I can't even remember why we walked into our 20-week ultrasound with baby #5 having decided that we didn't want to know the gender.
With child number 1, 2, 3, and 4 Phillip and I never even thought to ask each other, "Do you want to find out whether it's a boy or a girl?" That was just what you did at 20 weeks.
But for whatever reason, we told the ultrasound tech not to tell us with #5, and I'm really glad we did.
Because that particular pregnancy was the one where I learned by experience that sometimes things go NOTHING like you'd planned.
For starters, they told me I had a complete placenta previa, which made the natural delivery I'd wanted impossible (if we both wanted to live, that is.) My only option was to schedule a C-section, which is one of the last things I'd ever wanted.
And then, at 34 weeks a big bleeding episode landed me in the hospital on bed rest for the next 3 weeks. Also not what I'd planned.
In the beginning, we'd just off-handedly thought, "Hey, wouldn't it be fun not to find out the sex of the baby this time?" but after a series of bad surprises, the way I looked at it changed.
I'd quickly learned that I was in control of approximately nothing when it came to this pregnancy, but the one thing I could control was that I didn't know, and as long as I didn't know, that meant there was one good surprise waiting for me at the end of all of this.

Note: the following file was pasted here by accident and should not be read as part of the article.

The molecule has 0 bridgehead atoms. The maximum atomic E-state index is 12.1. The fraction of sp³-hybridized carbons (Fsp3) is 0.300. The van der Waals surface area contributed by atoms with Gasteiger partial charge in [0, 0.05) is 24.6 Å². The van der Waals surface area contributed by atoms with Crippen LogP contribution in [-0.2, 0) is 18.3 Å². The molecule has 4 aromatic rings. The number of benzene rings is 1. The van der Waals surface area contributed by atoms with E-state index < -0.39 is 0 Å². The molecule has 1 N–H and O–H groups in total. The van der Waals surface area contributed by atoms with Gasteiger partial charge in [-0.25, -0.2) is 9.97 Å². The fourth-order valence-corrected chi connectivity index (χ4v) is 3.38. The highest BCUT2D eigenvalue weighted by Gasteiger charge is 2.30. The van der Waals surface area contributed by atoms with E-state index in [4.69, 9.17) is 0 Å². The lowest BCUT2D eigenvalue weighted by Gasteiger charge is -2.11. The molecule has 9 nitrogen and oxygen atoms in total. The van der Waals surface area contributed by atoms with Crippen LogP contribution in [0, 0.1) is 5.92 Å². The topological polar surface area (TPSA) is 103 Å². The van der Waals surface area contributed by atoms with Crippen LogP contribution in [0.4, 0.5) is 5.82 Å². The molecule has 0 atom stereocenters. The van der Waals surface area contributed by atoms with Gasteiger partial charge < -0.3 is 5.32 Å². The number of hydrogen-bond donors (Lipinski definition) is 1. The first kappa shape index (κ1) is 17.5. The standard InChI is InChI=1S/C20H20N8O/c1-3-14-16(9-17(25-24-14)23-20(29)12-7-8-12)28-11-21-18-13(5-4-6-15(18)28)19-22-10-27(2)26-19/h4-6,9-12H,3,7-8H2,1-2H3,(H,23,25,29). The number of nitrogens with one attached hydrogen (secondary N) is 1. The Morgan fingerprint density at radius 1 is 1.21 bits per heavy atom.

Every day, there were 6 billion nurses (give or take) who want to come in and stick me with needles and put monitors on my belly, and I would warn each of them immediately not to tell me the sex of the baby. I don't know if they put that kind of stuff on your chart or not, but better not to take chances.
I'd started to look forward to the baby's birthday like Christmas morning, and by that point I would've been seriously mad if anyone had let slip what my present was before I opened it.
Three weeks, a second bleeding episode, and one scary emergency C-section later, Christmas morning finally came.
I asked the doctor not to announce "It's a boy/girl!" when she took the baby out, but have the nurses simply give him/her to us and let us find out.
And let me tell you, it was awesome.
The C-section itself is still a pretty dark cloud in my memory, but the brightest ray was when the nurse took the baby from the doctor and flashed us (literally) with our tiny, perfect son.
I loved the feeling of not knowing during the pregnancy (and to be honest, I loved a little bit driving everybody else crazy because they all wanted to know, too) and I loved waiting for the big reveal at the end.
So it was automatic for me, now that I'm pregnant with #6, to say, "I absolutely don't want to know the sex of the baby before it's born."
This time around, I hope there won't be any (or at least, not so many) bad surprises. But even if there are, I know I can count on there being at least one very good one.
**Update: for the natural hospital VBAC story of Baby Evans #6, click here.